Lastly, to verify the inputs from the data sets and the detection technique, the AI algorithms are classified into two main parts for identifying advanced threats, which use sophisticated tools to evade its detection.
By bifurcating the AI models into domain generation algorithms and spear-phishing classifications, the system predicts whether a certain URL or domain corresponds to phishing or domain campaigns, according to the paper.
By training the system with publicly available data sets based on phishing URLs, the researchers say that the new system will develop a deep learning-based detection and identification system for identifying malware threats that surpasses the traditional security filtering process, with the goal of detecting threats before the threat actors start sending out phishing emails that target employees.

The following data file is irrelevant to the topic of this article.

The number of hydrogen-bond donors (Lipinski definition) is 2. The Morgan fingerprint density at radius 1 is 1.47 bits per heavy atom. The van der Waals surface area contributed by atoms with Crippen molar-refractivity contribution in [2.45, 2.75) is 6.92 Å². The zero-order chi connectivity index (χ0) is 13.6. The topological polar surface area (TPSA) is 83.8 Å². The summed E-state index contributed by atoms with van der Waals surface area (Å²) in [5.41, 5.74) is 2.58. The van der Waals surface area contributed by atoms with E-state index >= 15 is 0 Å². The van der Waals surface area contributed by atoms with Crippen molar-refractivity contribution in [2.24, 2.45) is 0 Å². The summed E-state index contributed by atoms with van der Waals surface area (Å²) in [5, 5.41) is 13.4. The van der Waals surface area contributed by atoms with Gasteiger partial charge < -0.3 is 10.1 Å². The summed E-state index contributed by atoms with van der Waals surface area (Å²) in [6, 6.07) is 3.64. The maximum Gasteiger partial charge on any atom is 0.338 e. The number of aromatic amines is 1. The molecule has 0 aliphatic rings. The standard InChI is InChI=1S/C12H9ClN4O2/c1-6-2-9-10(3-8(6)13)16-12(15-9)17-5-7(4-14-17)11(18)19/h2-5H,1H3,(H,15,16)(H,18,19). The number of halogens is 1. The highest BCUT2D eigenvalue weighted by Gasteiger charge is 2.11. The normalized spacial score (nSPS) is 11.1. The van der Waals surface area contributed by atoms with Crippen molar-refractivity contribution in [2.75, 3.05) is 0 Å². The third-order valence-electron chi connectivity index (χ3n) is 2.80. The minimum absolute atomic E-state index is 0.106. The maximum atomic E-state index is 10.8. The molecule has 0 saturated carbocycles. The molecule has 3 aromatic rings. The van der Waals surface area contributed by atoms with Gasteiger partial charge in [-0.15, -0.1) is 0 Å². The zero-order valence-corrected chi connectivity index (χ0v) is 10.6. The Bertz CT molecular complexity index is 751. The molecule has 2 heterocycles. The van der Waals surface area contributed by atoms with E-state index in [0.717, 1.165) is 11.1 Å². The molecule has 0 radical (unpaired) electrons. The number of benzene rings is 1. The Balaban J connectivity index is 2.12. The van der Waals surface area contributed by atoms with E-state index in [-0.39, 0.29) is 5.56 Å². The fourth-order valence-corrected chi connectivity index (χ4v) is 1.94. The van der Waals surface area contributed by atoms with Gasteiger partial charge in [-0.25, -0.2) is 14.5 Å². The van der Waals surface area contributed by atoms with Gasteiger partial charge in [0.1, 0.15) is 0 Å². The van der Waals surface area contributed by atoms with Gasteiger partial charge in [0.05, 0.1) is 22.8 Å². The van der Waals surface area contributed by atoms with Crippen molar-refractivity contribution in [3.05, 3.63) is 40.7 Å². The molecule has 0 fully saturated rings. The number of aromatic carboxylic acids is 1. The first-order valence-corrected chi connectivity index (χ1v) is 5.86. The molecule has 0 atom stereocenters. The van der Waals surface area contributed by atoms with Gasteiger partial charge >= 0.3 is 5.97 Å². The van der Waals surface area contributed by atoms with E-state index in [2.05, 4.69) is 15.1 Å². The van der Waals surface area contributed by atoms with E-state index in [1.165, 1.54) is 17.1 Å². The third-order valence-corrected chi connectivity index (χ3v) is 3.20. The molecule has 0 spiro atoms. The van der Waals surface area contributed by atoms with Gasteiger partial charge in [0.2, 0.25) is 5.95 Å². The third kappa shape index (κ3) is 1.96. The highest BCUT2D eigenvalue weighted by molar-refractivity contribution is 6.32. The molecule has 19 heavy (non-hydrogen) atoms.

The primary source for the training data is composed of millions of malicious domains, and phishing links as well as non-phishing URLs from sites such as Alexa and DMOZ Open Directory Project, which act as a content repository for website links, and Phishtank, a website of verifying phishing URL, states the paper.
Further, with the help of natural language processing, the early warning system looks for patterns such as mismatched URL, poor spelling and grammar and URLs that ask for personal credentials.